Chapter 3. Inside the Press: Routines, Values and "OB" Markers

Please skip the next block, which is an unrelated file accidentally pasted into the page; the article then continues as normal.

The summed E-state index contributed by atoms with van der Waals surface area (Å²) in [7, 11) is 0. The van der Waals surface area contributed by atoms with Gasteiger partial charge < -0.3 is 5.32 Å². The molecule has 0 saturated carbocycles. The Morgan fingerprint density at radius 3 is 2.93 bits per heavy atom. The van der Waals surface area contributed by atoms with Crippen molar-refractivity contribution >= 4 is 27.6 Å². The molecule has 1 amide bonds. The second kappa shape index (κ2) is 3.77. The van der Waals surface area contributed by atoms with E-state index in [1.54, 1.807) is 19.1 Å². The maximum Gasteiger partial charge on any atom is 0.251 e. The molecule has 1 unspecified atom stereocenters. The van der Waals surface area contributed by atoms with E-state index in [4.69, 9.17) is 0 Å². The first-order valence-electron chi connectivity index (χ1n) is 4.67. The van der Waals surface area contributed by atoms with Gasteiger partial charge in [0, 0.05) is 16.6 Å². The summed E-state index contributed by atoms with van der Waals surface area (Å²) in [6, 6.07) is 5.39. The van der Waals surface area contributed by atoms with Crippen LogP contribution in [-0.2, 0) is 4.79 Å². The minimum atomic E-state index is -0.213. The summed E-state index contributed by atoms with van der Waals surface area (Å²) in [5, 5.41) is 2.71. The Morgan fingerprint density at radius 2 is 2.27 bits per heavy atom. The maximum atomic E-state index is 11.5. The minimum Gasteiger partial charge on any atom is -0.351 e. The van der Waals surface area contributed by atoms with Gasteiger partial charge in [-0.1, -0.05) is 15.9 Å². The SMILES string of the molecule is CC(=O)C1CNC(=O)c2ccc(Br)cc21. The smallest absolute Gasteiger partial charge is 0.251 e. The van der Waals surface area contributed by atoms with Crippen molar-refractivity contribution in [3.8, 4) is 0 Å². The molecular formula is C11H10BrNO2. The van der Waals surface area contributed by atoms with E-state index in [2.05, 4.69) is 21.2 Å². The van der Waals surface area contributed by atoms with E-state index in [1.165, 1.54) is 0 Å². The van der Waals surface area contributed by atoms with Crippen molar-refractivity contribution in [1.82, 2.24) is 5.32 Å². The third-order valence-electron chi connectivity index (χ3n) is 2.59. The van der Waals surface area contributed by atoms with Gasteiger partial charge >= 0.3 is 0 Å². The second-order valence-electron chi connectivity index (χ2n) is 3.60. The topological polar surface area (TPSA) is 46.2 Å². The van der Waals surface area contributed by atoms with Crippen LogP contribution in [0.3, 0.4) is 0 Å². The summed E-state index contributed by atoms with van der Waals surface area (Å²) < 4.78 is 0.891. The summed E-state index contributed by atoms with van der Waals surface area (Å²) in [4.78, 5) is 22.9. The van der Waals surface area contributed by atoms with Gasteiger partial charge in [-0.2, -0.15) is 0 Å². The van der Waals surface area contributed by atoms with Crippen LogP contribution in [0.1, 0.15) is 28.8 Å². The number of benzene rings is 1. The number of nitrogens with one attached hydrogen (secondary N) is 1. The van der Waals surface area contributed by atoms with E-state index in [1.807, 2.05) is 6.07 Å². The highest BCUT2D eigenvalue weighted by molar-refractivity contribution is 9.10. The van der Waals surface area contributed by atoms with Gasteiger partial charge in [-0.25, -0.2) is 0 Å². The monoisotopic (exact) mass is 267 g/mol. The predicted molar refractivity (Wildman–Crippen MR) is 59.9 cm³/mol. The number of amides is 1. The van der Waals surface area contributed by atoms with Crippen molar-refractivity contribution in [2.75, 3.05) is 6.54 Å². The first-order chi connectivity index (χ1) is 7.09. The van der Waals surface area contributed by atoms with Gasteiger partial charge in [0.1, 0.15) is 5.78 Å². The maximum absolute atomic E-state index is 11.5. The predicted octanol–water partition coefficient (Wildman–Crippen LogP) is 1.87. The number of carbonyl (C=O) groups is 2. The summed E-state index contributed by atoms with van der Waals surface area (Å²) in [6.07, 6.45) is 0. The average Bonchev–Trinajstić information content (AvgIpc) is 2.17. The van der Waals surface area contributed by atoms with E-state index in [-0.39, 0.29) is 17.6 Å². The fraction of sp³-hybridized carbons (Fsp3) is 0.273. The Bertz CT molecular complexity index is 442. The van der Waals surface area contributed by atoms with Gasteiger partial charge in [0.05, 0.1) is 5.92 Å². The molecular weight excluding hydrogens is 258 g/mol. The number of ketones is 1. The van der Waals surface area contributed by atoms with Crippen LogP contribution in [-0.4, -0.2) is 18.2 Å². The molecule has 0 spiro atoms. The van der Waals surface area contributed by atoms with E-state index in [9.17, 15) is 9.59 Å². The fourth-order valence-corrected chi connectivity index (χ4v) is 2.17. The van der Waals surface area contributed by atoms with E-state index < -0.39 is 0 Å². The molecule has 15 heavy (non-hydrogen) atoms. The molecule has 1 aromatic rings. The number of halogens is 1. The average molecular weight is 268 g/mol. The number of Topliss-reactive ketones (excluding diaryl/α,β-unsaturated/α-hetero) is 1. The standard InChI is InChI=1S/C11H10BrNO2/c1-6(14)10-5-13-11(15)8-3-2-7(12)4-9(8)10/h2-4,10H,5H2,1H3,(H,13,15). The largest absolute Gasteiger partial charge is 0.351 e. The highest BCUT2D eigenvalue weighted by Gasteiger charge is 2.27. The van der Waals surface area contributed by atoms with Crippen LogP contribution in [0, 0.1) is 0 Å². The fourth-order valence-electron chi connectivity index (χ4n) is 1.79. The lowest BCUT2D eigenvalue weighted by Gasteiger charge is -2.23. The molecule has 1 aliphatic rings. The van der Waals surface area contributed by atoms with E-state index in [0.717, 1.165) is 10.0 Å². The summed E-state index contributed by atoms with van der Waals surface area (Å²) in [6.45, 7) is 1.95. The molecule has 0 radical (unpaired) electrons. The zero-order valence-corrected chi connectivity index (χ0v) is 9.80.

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46 Freedom from the Press 46 3 C H A P T E R Inside the Press: Routines, Values and “OB” Markers In 2009, The Straits Times broke the story that Singapore’s main feminist organisation had been taken over by a group of conservative Christians. Initially coy about their identity and intent, the insurgent faction eventually let it be known that they were opposed to AWARE’s liberal agenda, especially on homosexuality.1 AWARE’s stalwarts eventually roused themselves from their slumber and reasserted themselves, theatrically reclaiming the leadership of the organisation at a general meeting that truly deserved its “extraordinary” billing. The Straits Times led the coverage of the unfolding drama with its considerable newsgathering muscle and newspaper acreage. Perhaps inevitably, the newspaper became part of the story. One of the burdens of being a monopolistic national institution is that readers are quick to suspect it of abusing its power. In this case, supporters of the failed AWARE coup and other conservatives alleged that the newspaper had sensationalised the story in a way that favoured the liberal old guard. Several blogs and forum postings accused the journalist who was at the forefront of the coverage of letting his own homosexuality colour his reports.2 A widely circulated e-mail, which was even quoted in Parliament, claimed that he had been seen “hobnobbing with the homosexual fraternity” at the EGM.3 Other journalists sympathetic to the gay cause were also influencing the newspaper, critics alleged. “I believe there might be some gay activists in ST that want to make use of the media to force the new team out,” said one.4 Chap3 (46-70) 46 Chap3 (46-70) 46 4/2/12 2:52:54 PM 4/2/12 2:52:54 PM Inside the Press: Routines, Values and “OB” Markers 47 Some tried to divine the presence of the government’s hand in all this. To these observers, it was inconceivable that the national daily could act independently of its political masters. They did not revise their theory when Home Affairs Minister Wong Kan Seng ticked off the press and accused it of coverage that was “excessive and not sufficiently balanced” and “even breathless”.5 Instead, they suggested that the Straits Times editor had misread the government. One commentator wrote that the editor must have assumed that the government wanted to “beat up religious fanatics” who were putting at risk Singapore’s attempts to attract the pink tourist dollar and “all those creative types”. “Next time ask the right ministers first,” he added sarcastically.6 A detailed analysis of The Straits Times’ AWARE coverage would take us beyond the scope of this book. What is relevant to this chapter , though, is the kind of hypotheses that were floating around to explain the newspaper’s reportage. Those unhappy with the coverage sniffed conspiracies, whether masterminded by the gay lobby or the government. This was not an isolated case. Typically, if people do not like what they read, the instinct is to blame the agendas of the individual journalists and their corruptibility by power, profit or personality traits. Social scientists refer to a “fundamental attribution error” — the habit of reaching for individual-level causes instead of more contextual and systemic explanations. Similarly, when celebrating or vilifying journalism, there is a tendency to single out heroes and villains. Media organisations give out awards to their professionals; media critics paint scarlet letters on the reporters they think are responsible for failures; and the government opens files on journalists they suspect of harbouring political agendas. The truth is more complex. Media scholars have identified various interconnected influences shaping news content, of which the values and attitudes of the individual journalist is only one. According to the widely cited work of Pamela Shoemaker and Stephen Reese, journalism is shaped by several dimensions of influence acting within the media and from the outside: individual factors, newsroom processes, organisational pressures, external forces and society-wide ideologies.7 Most of this book looks at external influences (mainly the state) and their interactions with organisational structures (especially the commercial priorities of media businesses). In this chapter, the focus is on processes within newsrooms. Although these have been subject to a major line of journalism research, they are less familiar to the layman. And even professional journalists themselves tend to take some of their Chap3 (46-70) 47 Chap3 (46-70) 47 4/2/12 2:52:55 PM...